know you liked Madeira."
"I don't."
"Allow me to get you a glass of wine." He gestured to a waiter.
"I would be grateful, thank you."
He fixed her with a blue-eyed stare. "You are looking well."
"Thank you. And so do you." She wished her heart would slow a little from its relentless
pounding. He wore his golden hair long, tied with a black, velvet ribbon, while other men
wore theirs short and carefully windswept. It was like him to defy the popular mode of dress. His black coat of superfine needed no padding at the shoulder, fitting tightly around his
slim waist. His waistcoat was also black, as were his satin breeches. His cravat pin was his only adornment. He stood out in a crowd of glittering jaybirds, a blond devil, no doubt
secure in the knowledge that women would fall under his spell. Realizing she was also on dangerous ground, Selena steeled herself to remain indifferent to his charms, but her
heart didn't seem to be listening.
"I don't like that pasty color on you, though," he said. "It's quite the wrong green for you."
She drew a sharp breath as she smoothed the skirt of her white muslin gown, woven and trimmed with pale green.
"I'm sorry, but you know I'm inclined to blunt speaking," he confessed, not looking the slightest bit sorry. "You should wear a green that matches your eyes." He touched the emerald pin glowing among the folds of his white cravat.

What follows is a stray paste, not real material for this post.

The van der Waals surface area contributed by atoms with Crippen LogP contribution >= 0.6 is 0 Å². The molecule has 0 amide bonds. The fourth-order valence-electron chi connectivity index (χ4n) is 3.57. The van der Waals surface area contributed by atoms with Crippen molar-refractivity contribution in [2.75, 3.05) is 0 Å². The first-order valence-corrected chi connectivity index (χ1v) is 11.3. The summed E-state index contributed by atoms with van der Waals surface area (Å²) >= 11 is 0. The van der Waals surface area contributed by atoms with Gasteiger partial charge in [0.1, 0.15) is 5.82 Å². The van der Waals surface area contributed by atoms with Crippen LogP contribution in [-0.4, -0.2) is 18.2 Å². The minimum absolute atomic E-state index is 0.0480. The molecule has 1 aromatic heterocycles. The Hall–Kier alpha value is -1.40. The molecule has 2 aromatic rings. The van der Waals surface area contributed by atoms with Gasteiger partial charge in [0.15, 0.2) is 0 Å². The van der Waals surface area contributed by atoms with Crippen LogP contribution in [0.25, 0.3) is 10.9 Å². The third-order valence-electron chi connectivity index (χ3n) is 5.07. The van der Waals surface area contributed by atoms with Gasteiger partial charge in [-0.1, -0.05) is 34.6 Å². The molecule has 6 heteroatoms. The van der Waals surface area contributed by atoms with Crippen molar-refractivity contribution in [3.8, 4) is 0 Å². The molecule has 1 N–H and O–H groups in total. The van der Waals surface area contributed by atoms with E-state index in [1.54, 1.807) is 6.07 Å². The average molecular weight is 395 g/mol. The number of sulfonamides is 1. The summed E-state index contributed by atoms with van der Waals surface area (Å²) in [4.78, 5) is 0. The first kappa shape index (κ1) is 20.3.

"This green would be perfect."
"I am as yet unmarried, Lord Devereux," she managed to splutter.
"Oh right. Insipid colors for the virginal," he said. A wicked gleam came into his eyes. "I have an excellent plan that will take care of both these problems."
She gasped and looked around. "I refuse to listen to it, Lord Devereux. You are not to be encouraged. You shall ruin my reputation. It doesn't matter about yours. It is already lost."
"Come out onto the terrace where no one will hear us."
"I will most certainly do nothing of the kind!"
He put his hand on her arm. "Curse it, Selena. I will behave myself. I give you my word. I need to talk to you."
Selena looked around. It wouldn't do to be seen shrugging him off. "I shall give you five minutes, but I can't imagine there's anything you want to say to me. We've said it all